Now today, I go to the Post Office here and guess what, I had a new form with a promise to cut off my fund in 45 days if I don’t do the form. This one “Second request Oct 05, 2016.” Now I am waiting online for a wait of thirty-five minutes to walk through this again. Will your office in Wilkes Barrie PA 18767-7162, be happy with me UNLESS I DO SEND in the form? You cut off a friend here because she never got the form and it cost her $30 and must upset to get the US Embassy in San Jose to fix her money-held-back-problem? Location the SSA employee in San Jose who could help her was a major part of her nightmare I recall.

    What is your best advice? Are the phone agents ever authorized to do this for me?

  5. koreen

    I was dupe by receiving benefits too early,no one said that that it would impact your monthly benefits .I for one am still smarting for signing up at 63+

  6. Fahmi N.

    Over half a million receiving benefits, not all have current US addresses. Those sith no US address can not benefit from online access, according to present requirements. Will you revisit the requirement that excludes all these people?

  7. tony

    The SSA is a bunch of crooks. You become vested in the retirement plan and they can’t guarantee you nothing.

    Increase the amount of credits needed if they are not vested yet. Increase their age if they are not vested yet. Why does the SSA rip people off who are vested in their retirement plan?

    The local government and private sector doesn’t do this to people who are vested in their retirement plan.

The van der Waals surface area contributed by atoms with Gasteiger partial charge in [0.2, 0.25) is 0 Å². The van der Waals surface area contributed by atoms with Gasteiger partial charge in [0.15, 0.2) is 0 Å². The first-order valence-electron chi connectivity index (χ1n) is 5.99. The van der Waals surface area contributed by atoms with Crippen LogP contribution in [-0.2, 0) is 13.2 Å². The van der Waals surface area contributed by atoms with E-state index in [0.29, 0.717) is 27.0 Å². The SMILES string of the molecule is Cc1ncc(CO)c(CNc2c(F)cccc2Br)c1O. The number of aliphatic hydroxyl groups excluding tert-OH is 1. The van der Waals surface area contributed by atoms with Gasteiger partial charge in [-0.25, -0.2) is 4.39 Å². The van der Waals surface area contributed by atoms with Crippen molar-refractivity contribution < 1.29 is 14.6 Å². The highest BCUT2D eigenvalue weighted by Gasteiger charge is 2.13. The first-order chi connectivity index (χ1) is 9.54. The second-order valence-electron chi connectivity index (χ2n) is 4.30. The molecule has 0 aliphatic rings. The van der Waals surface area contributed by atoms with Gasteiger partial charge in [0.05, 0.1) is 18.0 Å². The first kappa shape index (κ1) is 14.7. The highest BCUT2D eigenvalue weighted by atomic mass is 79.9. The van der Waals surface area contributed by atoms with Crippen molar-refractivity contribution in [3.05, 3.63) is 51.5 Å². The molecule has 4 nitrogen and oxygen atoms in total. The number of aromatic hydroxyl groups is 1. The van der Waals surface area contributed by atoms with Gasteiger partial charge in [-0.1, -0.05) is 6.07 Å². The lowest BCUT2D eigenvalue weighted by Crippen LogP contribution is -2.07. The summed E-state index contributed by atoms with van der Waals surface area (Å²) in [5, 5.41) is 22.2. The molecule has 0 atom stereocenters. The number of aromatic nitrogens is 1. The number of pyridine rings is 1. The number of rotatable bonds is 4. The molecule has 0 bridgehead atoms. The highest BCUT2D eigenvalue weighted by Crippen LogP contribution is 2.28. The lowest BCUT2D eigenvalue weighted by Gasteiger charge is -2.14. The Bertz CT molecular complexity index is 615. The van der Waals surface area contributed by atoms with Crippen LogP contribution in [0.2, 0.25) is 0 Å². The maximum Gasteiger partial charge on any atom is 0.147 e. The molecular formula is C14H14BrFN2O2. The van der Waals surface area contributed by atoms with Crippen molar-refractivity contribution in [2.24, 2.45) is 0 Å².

• tony

      You work early in life, minimum wage is low and your earnings are low. You become vested and your benefits are low.

      A person who works later in life has a higher wage due to cost of living and higher minimum wage.

      If they only work 40 credits to get vested, the person doing the 40 credits later in life would get more. The person who is vested later in life causes more benefits to be paid out for the same amount of credits.

      A person who start working when they are 18-67 has 49 years of service. Only 35 of those years are calculated. Instead of increasing the age, increase the years of service. Those who have not work as long would make less.

  8. Eric K.

    I am an American citizen currently living in Taiwan. I will most likely retire here in Taiwan. Will I be able to apply for and receive SS benefits once I reach retirement age?

    Thank you.

  9. Stephen

    The new 10 digit cell phone number requirement to log onto my S.S. has effectively block out millions of expats who need to add a country code in order to get the security code text message. All other service providers who have this requirement at least had the common sense to allow for 13 digit cell numbers so as not block out customers with cell phone in foreign countries.

  10. tony

    A worker has a 1 in 4 chance of becoming disabled before they retire. What are the chances of a lazy bum who never work a day in their lives becoming disabled?

    • tony

      The people on SSDI is only one fourth of the total people on Social Security Retirement.

      The people on SSI disability is doubled the amount of people on SSI older than 65.

      The SSA has been handing out free SSI money, Medicaid, and Section 8 housing to these lazy people on SSI. They are going to live longer and put a burden on SSI older than 65 in the future just like the people receiving Social Security Retirement are doing now. There is going to be an explosion of these people on SSI for people over 65.

      The Medicaid expansion really messed up the SSI program because more people are able to get disability through medical records and live longer to receive SSI for people over 65.

      There is so much fraud in SSI from people working, hiding resources, and moving outside the US.